People who write notes in ink must be very sure of their thoughts. I write notes in pencil: It seems more polite. Penciled notes are always provisional and erasable. But the apparent humility—or, perhaps, smug performance of humility—in my choice of penciling is counterbalanced by the fact that I eschew the humble wooden pencil. I must have a mechanical pencil, the kind you click to advance the lead. And when I say “a mechanical pencil,” you should know that I mean “lots of mechanical pencils.”
Cheap, plastic mechanical pencils; expensive polycarbonate mechanical pencils; tiny, slim aluminum mechanical pencils; and finely-engineered mechanical drafting pencils: I have them all. I use them to write in my notebooks, in the margins of printed books, and on manuscript paper for musical composition. I am an incorrigible mechanical penciler. I will never have enough mechanical pencils.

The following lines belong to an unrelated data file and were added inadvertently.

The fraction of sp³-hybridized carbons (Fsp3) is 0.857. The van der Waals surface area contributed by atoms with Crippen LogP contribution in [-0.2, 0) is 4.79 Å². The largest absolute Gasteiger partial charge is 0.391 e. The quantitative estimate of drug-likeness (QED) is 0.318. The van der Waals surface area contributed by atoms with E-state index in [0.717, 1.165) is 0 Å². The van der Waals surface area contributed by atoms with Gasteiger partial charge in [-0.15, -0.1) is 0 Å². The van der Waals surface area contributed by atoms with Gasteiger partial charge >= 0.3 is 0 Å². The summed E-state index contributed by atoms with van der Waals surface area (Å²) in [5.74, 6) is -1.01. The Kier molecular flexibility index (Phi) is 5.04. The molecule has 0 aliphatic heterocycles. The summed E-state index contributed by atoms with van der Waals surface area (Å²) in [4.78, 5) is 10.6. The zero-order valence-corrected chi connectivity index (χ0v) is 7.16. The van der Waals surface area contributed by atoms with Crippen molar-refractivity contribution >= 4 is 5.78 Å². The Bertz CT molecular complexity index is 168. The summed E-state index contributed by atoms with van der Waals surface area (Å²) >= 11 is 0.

A good mechanical pencil is a beautifully-made object. Architects have long sworn by the original German model of my prized Rotring 600, now manufactured in Japan: Its all-metal barrel is hexagonal, so that it doesn’t roll down the drawing-board, and it is an instrument of exquisite heft and balance. (The tactile positivity of its lead-advance button mechanism is a perpetual delight. This pencil is, quite literally, clickbait.) But a mechanical pencil is also, simply, more practical. The existence of pencil sharpeners or pencils shrunk to tiny stumps through long use are just foolish rumors of a bygone age. The ordinary, dumb wooden pencil is, in the poetic words of Henry Petroski—author of The Pencil: A History (1989)—“designed to be destroyed.” A mechanical pencil doesn’t require sharpening and is always the same length, so that its weight and handfeel remain constant. It is obviously an improvement, a superior piece of gear.